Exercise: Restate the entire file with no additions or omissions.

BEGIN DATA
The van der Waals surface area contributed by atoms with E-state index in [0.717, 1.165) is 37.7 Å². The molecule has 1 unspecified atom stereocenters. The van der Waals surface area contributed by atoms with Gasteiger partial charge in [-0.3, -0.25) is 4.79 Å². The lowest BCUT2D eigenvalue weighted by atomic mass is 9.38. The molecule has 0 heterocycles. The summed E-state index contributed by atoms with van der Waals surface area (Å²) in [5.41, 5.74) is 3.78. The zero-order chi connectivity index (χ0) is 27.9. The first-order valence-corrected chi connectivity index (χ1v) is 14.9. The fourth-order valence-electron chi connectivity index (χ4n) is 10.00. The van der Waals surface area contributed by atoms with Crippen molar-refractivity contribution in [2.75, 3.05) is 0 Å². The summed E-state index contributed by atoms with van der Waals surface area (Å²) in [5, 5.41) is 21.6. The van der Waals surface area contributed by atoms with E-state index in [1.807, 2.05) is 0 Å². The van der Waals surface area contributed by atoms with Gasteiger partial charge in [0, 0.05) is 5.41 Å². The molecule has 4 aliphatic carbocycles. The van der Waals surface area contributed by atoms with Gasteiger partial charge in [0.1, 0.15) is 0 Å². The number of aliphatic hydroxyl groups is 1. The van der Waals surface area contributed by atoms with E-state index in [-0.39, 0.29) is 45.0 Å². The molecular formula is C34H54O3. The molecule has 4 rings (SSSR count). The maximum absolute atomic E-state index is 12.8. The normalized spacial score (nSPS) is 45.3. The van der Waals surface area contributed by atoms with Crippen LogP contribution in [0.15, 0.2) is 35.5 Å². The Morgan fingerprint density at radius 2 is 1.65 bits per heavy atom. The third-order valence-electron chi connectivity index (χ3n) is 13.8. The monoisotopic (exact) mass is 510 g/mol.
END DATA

The van der Waals surface area contributed by atoms with E-state index in [0.717, 1.165) is 37.7 Å². The molecule has 1 unspecified atom stereocenters. The van der Waals surface area contributed by atoms with Gasteiger partial charge in [-0.3, -0.25) is 4.79 Å². The lowest BCUT2D eigenvalue weighted by atomic mass is 9.38. The molecule has 0 heterocycles. The summed E-state index contributed by atoms with van der Waals surface area (Å²) in [5.41, 5.74) is 3.78. The zero-order chi connectivity index (χ0) is 27.9. The first-order valence-corrected chi connectivity index (χ1v) is 14.9. The fourth-order valence-electron chi connectivity index (χ4n) is 10.00. The van der Waals surface area contributed by atoms with Crippen molar-refractivity contribution in [2.75, 3.05) is 0 Å². The summed E-state index contributed by atoms with van der Waals surface area (Å²) in [5, 5.41) is 21.6. The van der Waals surface area contributed by atoms with E-state index in [1.807, 2.05) is 0 Å². The van der Waals surface area contributed by atoms with Gasteiger partial charge in [0, 0.05) is 5.41 Å². The molecule has 4 aliphatic carbocycles. The van der Waals surface area contributed by atoms with Gasteiger partial charge in [0.1, 0.15) is 0 Å². The number of aliphatic hydroxyl groups is 1. The van der Waals surface area contributed by atoms with E-state index in [-0.39, 0.29) is 45.0 Å². The molecular formula is C34H54O3. The molecule has 4 rings (SSSR count). The maximum absolute atomic E-state index is 12.8. The normalized spacial score (nSPS) is 45.3. The van der Waals surface area contributed by atoms with Crippen LogP contribution in [0.15, 0.2) is 35.5 Å². The Morgan fingerprint density at radius 2 is 1.65 bits per heavy atom. The third-order valence-electron chi connectivity index (χ3n) is 13.8. The monoisotopic (exact) mass is 510 g/mol.